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Visitors out in front of the Iljumun Gate at Haeinsa Temple from the turn of the 20th century.

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The Gugwang-ru Pavilion from 1915.

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The three-story pagoda from out in front of the main hall from 1915.

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The main hall from 1961.

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The former Samseong-gak; and now, present day Dokseong-gak, from the 1960s.

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Inside the Janggyeong-panjeon library, once more.

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How the Iljumun Gate looks in its present form.

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The main hall and three-story stone pagoda.

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The Dokseong-gak.

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A look inside the Janggyeong-panjeon in 2007. Unfortunately, you can no longer take any photography inside the library.

Daeyulsa Temple – 대율사 (Gunwi, Gyeongsangbuk-do)

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The shrine that houses the ancient Buddha statue at Daeyulsa Temple in Gunwi, Gyeongsangbuk-do.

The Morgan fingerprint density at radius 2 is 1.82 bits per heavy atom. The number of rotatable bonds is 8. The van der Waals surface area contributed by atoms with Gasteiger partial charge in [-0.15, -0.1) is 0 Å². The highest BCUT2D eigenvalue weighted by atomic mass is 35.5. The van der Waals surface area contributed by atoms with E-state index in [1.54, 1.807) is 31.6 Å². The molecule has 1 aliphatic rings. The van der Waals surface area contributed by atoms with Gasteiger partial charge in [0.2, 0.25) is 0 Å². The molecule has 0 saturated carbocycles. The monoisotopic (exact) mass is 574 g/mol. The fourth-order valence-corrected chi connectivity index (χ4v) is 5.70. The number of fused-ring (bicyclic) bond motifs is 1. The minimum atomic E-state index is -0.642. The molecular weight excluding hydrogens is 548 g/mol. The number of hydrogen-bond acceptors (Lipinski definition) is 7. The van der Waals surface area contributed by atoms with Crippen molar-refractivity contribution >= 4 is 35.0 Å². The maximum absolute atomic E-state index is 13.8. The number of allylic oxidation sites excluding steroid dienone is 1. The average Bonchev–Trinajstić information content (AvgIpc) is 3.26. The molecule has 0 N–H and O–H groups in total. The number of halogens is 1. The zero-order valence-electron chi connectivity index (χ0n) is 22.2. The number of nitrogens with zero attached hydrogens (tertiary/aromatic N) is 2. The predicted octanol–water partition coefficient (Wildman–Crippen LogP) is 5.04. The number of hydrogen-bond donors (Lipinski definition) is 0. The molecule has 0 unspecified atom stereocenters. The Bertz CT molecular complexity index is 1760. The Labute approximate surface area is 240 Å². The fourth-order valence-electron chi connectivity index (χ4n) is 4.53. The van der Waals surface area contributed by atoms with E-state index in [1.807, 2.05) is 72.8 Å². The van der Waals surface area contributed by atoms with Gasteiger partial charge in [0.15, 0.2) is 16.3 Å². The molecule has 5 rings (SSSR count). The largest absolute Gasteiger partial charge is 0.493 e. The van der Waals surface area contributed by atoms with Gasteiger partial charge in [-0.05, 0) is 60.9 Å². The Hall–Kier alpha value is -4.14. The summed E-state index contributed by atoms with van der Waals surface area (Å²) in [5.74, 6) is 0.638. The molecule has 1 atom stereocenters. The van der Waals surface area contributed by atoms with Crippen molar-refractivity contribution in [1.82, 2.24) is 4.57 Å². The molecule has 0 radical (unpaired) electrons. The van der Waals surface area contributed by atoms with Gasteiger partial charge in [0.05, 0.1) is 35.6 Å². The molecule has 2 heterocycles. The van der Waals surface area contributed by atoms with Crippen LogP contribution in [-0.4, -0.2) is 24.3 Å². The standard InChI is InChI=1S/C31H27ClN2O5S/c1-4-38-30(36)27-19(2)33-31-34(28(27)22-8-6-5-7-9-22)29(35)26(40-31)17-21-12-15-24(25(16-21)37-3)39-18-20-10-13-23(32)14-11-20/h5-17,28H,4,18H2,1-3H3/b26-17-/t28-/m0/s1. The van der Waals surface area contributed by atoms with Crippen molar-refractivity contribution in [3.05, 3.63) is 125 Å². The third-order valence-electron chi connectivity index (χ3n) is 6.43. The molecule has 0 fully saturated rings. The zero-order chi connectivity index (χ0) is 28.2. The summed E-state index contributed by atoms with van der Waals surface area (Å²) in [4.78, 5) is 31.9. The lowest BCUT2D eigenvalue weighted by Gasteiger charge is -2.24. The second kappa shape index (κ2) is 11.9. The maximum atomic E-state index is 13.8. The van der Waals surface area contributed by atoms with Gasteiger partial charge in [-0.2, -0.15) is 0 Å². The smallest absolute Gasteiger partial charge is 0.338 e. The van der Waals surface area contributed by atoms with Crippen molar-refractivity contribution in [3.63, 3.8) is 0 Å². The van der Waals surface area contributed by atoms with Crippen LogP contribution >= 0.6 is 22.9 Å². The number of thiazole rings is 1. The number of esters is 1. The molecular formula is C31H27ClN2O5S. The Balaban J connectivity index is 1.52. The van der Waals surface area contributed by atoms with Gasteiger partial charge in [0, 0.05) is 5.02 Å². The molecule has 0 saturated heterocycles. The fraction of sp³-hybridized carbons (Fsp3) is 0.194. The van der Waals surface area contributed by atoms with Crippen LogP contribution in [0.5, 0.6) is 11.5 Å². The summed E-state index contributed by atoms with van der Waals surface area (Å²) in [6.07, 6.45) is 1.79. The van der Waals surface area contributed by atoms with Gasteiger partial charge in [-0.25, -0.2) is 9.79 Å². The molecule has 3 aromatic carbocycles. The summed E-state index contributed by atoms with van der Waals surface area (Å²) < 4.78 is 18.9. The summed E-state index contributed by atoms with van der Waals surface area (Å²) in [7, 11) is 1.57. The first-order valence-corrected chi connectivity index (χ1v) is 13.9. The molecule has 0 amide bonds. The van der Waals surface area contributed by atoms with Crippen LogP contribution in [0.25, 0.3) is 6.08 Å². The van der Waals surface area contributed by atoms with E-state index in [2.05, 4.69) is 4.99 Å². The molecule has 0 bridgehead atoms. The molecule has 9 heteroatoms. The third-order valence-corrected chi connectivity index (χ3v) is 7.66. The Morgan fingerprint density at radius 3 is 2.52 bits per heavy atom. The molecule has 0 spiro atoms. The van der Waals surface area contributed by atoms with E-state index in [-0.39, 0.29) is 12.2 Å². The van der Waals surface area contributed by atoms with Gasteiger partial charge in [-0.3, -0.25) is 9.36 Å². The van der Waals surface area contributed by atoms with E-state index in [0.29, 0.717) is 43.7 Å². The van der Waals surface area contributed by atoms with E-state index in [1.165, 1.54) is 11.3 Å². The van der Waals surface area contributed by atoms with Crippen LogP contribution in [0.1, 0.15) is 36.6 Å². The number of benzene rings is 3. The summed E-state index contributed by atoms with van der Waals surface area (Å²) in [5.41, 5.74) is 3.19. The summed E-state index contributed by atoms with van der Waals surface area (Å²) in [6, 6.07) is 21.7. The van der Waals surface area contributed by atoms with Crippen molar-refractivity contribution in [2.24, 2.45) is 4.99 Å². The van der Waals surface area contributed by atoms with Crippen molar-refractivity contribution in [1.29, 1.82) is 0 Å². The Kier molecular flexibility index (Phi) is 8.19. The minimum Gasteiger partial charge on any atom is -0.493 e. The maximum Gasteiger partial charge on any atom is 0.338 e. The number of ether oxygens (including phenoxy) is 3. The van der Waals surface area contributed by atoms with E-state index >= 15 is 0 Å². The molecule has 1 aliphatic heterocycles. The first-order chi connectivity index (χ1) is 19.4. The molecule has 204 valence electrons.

Hello Again Everyone!!

Daeyulsa Temple is a little known temple that is small in size and is reached up a narrow alleyway-type road. In fact, I didn’t even notice it the first time I passed it. But once you finally do notice the gate for the temple with its metal manja across the gate, and the small entranceway that allows you access to Daeyulsa Temple, you’ll be pleasantly surprised by what awaits you.

The first thing to greet you is a row of monks’ dorms to the left. And to the right is a house. A little further in, and you’ll notice the main highlight, by far, to this diminutive little temple. Standing out in front of the main hall, and under its own little protective shrine hall, is the Silla Kingdom (57 B.C. – 935 A.D.) statue of the Buddha. It stands 2.65 metres in height and is a bit strange. The right hand shows the mudra of boundless mercy, while the left hand is placed over the chest. The statue looks stiff in appearance with most of its facial features washed away by the passage of time.

To the left of the ancient Buddha is the Sanshin-gak, which is just barely squeezed inside the stone fence confines of the temple. Inside rests a painting of Sanshin (The Mountain Spirit) with a cartoonish looking tiger by his side and a dongja (assistant) offering him peaches.

Just behind these two shrine halls is the smaller-looking main hall. The concrete walls are adorned with fading Shimu-do, Ox-Herding, murals. As for the interior, and resting on the main altar, are a triad of statues centred by Seokgamoni-bul (The Historical Buddha). He’s joined on either side by Bohyun-bosal (The Bodhisattva of Power) and Munsu-bosal (The Bodhisattva of Wisdom). To the far left is a mural dedicated to Chilseong (The Seven Stars), while to the right hangs a painting of Jijang-bosal (The Bodhisattva of the Afterlife). In front of this painting is a slim-looking statue of a green haired Jijang-bosal.